a mighty fine week for French!

Let’s talk about France, baby, let’s talk about you and me… let’s talk about all the gooood grapes that. come. from. France. Let’s talk abooouut FRANCE!  Let’s talk about France. (that was for you, Blythe)… 

Anyway, here’s the news from me this week- two things- 1.) I think Colombard is officially my favorite white grape of Spring 2013!  and 2.) Bordeaux is BACK!

frenchie frenchies.

frenchie frenchies.

Let us waste no breath in diving into this post- WINE NUMERO UN: Uby Colombard/Ugni Blanc, 2012 Cotes de Gascogne. This is the second Colombard I’ve written about this Spring. It will also serve as the second installment in what I will call my Summer Crack Juice Series (read first one here for definition).  We need those!  This is the time of year in Columbia where we are all bracing ourselves for Summer to really start.  Spring is bittersweet, as it doesn’t last long and in the back of our minds we’re trying to prepare for the upcoming heat.  So once it starts, we need to ease our pain with lots of refreshing Summer Whites to get us through until September.  Okay, October, really.

So, what’s this wine all about?  It is a blend of 80% Colombard and 20% Ugni Blanc.  Never heard of Ugni Blanc?  Not that shocking.  It is known as Trebbiano in Italy, where it is in plentiful supply.  Actually, Trebbiano is one of the most widely planted grapes in the world.  It makes simple yet refreshing whites, and I think in this case, serves to lighten up this wine overall- the Colombard is very zesty and citrusy, and so the 20% addition of Ugni just mellows it out a tiny bit.


As the label so aptly describes, this wine is fantastically crisp and light; nice tangy notes of tangerine and pink grapefruit are met with exciting flavors of passionfruit, guava, and prickly pineapple.  Maybe a touch of fresh flowers, too.  Clean, alive and vibrant.  Absolutely perfect for Spring, and packs the right amount of acidity to really refresh you once the 90+ degree weather sets in.  Definitely make a spot in your fridge for a permanent bottle of this to be open at all times.  Even better?  It retails for a fantastic $12!  

Next?  Wine NUMERO DEUX: St. Glinglin “Carte Verte”, 2010 Bordeaux.  

glinglin pig

So, because I am a spoiled, lucky little General Manager and wine nerd, a few weeks ago I was invited to have dinner with the fellow who makes this wine, Richard Betts, who is a way cool Master Somm.  Actually the first MS I’ve properly met, aside from the ones who proctored the Intro Class to the Court of Master Sommeliers back in 07 (I think?).  I only remember them as being white haired, wearing suits and not overly memorable.  But Mr. Betts was lots of fun and definitely got my attention with his philosophy and energy.  And the wine is awesome!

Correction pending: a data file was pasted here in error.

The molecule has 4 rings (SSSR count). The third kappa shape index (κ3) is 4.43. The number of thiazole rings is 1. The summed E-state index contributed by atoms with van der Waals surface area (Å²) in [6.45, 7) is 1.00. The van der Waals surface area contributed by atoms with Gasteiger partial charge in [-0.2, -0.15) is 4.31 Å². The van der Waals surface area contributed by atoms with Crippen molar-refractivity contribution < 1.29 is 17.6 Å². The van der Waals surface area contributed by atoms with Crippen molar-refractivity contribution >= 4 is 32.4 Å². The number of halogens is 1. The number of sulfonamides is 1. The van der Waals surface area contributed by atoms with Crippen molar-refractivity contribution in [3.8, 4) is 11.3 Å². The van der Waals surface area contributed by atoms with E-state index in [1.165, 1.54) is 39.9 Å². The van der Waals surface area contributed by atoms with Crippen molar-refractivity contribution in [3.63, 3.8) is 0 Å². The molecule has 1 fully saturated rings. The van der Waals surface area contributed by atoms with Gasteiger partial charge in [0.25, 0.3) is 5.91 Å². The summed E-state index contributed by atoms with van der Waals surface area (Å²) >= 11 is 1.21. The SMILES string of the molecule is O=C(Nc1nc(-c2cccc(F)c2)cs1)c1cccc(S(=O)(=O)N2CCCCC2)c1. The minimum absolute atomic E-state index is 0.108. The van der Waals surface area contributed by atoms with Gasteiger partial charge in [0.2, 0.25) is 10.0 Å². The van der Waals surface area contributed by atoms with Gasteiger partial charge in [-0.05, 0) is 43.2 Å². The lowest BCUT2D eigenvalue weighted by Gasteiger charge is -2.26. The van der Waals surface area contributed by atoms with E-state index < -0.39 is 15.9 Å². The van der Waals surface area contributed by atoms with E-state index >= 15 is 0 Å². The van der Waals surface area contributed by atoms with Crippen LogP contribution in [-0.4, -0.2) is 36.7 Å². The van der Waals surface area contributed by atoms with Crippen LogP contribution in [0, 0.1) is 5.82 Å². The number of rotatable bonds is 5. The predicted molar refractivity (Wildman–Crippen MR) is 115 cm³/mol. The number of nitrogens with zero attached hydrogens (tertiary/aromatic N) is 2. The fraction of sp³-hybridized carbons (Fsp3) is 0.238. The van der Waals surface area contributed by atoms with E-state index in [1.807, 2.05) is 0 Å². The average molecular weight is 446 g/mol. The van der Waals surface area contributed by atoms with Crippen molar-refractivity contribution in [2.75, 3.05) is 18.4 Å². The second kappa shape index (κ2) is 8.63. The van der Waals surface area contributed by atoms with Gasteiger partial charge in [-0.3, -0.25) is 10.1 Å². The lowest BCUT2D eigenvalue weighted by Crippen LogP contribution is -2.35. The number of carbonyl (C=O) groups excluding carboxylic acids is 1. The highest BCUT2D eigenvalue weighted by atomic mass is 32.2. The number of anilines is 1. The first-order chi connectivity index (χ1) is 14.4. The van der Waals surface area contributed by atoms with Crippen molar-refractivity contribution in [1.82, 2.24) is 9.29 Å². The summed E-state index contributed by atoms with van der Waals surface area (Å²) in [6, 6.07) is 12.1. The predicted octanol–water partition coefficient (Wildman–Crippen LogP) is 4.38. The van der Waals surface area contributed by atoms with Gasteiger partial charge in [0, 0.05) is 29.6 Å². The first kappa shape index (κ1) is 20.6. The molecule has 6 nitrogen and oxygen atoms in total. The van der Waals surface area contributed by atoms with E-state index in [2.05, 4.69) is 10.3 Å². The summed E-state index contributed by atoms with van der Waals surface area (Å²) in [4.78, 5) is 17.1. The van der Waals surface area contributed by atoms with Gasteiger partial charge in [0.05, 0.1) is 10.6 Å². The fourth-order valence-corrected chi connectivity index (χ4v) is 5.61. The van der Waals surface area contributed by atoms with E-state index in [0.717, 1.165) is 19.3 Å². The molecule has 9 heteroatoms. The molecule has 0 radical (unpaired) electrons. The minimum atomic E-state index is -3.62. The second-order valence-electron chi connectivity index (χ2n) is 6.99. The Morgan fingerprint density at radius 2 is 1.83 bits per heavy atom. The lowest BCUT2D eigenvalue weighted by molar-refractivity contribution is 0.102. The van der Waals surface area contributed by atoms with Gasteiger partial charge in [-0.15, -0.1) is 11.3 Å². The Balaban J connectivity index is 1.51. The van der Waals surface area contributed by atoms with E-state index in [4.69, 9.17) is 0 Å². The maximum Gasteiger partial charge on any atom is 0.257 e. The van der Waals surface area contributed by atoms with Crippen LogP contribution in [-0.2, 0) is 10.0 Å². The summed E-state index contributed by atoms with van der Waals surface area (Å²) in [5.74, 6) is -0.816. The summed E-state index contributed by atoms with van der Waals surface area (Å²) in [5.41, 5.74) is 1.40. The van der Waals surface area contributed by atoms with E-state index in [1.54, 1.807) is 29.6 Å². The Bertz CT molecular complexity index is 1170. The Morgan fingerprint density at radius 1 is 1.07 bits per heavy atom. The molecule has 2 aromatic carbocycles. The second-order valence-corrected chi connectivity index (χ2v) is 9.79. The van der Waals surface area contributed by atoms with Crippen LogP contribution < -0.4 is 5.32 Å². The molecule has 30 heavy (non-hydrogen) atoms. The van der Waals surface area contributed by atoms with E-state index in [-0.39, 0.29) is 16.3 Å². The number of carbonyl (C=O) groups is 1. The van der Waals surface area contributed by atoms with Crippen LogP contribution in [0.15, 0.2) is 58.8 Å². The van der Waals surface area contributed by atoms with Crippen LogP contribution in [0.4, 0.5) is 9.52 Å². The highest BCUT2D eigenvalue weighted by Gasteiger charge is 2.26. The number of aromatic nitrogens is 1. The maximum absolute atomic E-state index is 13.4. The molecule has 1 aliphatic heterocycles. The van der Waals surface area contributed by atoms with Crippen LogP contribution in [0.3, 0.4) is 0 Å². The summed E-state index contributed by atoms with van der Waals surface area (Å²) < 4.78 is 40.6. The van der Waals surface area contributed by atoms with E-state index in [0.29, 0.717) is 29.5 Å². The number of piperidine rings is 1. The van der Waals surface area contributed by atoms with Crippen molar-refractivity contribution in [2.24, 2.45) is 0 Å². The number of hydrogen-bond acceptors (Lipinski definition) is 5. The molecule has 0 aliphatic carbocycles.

So St. Glinglin roughly translates to “when pigs fly”– hence the cute little piggy on the label.  The idea behind this name is that Bordeaux will be accessible and affordable “when pigs fly.”  So here we are, with a flying pig!  Cuz this wine is both of those things!  So accessible, affordable- two attention-grabbing facts about this wine (it retails for $21).  And let’s not forget drinkable.  Because that is crucial.  This wine really grabbed me because it is standing on a very delicate precipice- an old world wine that, while it is attractive to a typical American palate, is also true to it’s roots; it is definitely still a Bordeaux.

glinglin back

This wine is deeply colored and has nice concentration.  Initially, it has a solid amount of that French stank that I love so much.  Yes, I love a good stanky red wine.  A tiny bit funky, a tiny bit musty, a tiny bit dirty.  Those bits give way to some nice powerful notes of black cherries, sweet tobacco, very mellow vanilla bean, plums, some bitter chocolate and no shortage of minerality on the finish.  This wine spends 18 months in cement, which makes the fruit notes pop, and at the same time really enhances the mineral content.  So what is the blend?  Wellll, I am debating not telling you.  This is a great wine to taste without knowing what’s in it!  But, I am not feeling especially cruel today, so I will tell you: it is almost all Merlot with a smidge of Cabernet.  (“Smidge” being a technical term).  But listen here: ain’t nobody got time for anyone out there sipping on a giant glass of haterade and being all “I hate Merlot!”  That time has passed.  There’s no more Merlot hatred.  You need to get over it.

But in all seriousness, I do believe this wine is something of a trend-setter among a younger generation of wine-drinkers. If you want to really geek out, here’s a few articles that tie into this theme- here and here and here.  And here is a piece written by Mr. Betts that will be a fun read for you, too.  Also, it should be noted that this wine is currently being poured by the glass at Cellar, and so if you really need to taste to believe, come by at your convenience and do just that.

That’s all for today, cheers and happy French wine drinkin’!


New Years Resolution: drink more.

I’m really not one for New Years resolutions.  But I’m always happy to lend a hand for those of you who make them!  And I’ll offer my support in any area, really- but if you should happen to desire to DRINK MORE in 2011 (or even just learn more about wine), I can certainly offer my services!  So I’m starting 2011 off with one of my favorite wines of 2010.  I had fully intended to have this be a end-of-the-year post, but life gets a little too intense in the last two weeks of December, as I’m sure you know. 

But now we get to breathe and relax!  And take some time with a good bottle of wine again!  So allow me to reiterate:  I FREAKING LOVE THIS WINE.  I’d like to hail myself as having known the Craggy Range wines were something special when I first tasted them back in early summer.  As anyone who is in the restaurant business knows, we taste a lot of wines with different distributors over the course of any given week- and let’s be honest- not all of them are mind-blowing.  I am almost always polite when I taste wine, but a lot of times am forced to do the smile and nod.  Smile and nod.